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Toronto police ban protests at Avenue Road bridge


Toronto police are laying charges against a man who allegedly waved a terrorist flag at a protest, and are moving to block further protests at a major overpass as the city's police chief speaks out against an escalation in hate crimes and unsafe demonstrations in the city.

“Hate and intimidation can have no space in our city and we have been unwavering in our commitment to restore the sense of public safety, and not tolerate behaviour that crosses the line to criminal activity,” Chief Myron Demkiw said in a release Thursday.

“Our officers have worked tirelessly to manage 308 demonstrations ….exponentially more than any other city in Canada.”

In particular, there have been weekly pro-Palestinian demonstrations at the Avenue Road overpass over Highway 401, an area with a large Jewish community. The events have sometimes drawn counter-protests from pro-Israel demonstrators, with occasional clashes.

Area residents contend that the protests, which come in addition to regular downtown protests over the Israel-Hamas war, are aimed at intimidating Jewish residents in the city. They have also been flagged as a safety concern for both the demonstrators and for passing vehicles. The spot was the scene of a recent incident where Toronto police were seen ferrying Tim Hortons coffee to bridge protesters as they worked to contain the situation. The coffee was brought to the area by someone else.

"Moving forward, demonstrations or the congregation of individuals on the Avenue Road overpass will not be permitted," Demkiw said. "People can expect to be arrested if necessary."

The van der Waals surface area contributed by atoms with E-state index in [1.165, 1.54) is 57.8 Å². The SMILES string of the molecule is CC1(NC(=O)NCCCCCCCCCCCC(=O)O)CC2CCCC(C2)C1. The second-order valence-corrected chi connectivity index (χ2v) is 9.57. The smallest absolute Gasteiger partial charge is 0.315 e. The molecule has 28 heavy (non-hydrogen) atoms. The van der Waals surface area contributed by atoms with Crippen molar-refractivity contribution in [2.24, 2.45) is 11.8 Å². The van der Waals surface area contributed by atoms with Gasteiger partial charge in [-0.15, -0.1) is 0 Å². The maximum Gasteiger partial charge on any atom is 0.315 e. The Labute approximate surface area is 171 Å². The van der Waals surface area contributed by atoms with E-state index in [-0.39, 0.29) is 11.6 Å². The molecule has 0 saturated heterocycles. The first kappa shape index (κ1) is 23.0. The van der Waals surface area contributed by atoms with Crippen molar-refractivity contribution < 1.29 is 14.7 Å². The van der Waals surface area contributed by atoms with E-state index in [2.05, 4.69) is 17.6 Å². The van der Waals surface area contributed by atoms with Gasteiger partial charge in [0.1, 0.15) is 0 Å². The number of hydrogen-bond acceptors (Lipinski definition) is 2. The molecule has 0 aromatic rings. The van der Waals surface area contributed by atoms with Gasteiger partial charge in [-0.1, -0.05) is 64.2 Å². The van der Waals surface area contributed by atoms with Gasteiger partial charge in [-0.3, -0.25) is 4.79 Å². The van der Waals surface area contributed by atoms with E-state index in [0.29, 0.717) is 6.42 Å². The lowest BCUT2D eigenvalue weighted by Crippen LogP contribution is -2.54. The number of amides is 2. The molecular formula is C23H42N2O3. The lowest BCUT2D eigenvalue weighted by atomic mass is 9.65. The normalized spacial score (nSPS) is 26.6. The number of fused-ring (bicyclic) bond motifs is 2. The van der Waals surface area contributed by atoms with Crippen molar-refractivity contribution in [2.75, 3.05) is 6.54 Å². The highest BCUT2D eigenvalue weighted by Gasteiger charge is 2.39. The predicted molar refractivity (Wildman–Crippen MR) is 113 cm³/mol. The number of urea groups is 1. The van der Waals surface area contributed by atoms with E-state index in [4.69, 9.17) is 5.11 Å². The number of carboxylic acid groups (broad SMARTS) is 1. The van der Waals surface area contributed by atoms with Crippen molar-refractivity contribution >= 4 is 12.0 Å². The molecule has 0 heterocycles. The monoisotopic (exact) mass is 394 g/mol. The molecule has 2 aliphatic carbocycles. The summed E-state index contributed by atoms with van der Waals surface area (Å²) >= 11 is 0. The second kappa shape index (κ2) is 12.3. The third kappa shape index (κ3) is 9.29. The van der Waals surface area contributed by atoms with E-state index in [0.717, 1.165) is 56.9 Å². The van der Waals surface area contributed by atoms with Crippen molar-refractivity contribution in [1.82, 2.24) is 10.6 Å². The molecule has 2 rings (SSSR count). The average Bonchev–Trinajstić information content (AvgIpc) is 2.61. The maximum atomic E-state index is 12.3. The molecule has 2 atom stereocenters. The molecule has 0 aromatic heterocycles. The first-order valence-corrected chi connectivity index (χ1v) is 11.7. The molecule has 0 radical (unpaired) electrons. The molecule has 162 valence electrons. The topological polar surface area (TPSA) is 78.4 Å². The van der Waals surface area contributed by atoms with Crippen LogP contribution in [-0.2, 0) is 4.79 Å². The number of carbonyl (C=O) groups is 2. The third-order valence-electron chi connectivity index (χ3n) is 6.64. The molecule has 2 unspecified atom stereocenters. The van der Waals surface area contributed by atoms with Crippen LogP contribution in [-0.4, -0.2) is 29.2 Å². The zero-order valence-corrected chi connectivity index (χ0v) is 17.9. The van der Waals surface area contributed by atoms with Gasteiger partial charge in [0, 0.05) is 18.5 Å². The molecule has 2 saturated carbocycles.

Police also said Thursday that they have charged a 41-year-old Toronto man for waving the flag of a listed terrorist organization after a large protest near Queen and Bay streets on Jan. 7. Police did not explicitly identify the nature of the protest, however there was a large pro-Palestinian demonstration at Nathan Phillip’s Square on that day which disrupted Mayor Olivia Chow's Nathan Phillips Hall skate party.

Maged Sameh Hilal Al Khalaf was arrested and charged with public incitement of hatred on Jan. 7.

Police have not explicitly said which group the flag in question belonged to but have indicated that it belonged to a group recognized as a terrorist organization by the Canadian government.

Police have said that hate crimes, particularly antisemitic hate crimes and anti-Muslim/Palestinian/Arab hate crimes, have skyrocketed in the wake of the Israel-Hamas war.

"Anti-Semitism continues to account for more reported hate crimes than any other category, making up 37 per cent of all hate crimes reported in 2023," police said Thursday. "In 2023, there were 132 reported anti-Semitic hate crimes compared to 65 in 2022. There was also 35 reported anti-Muslim/Palestinian/Arab hate crimes in 2023 compared to 12 in 2022." Top Stories

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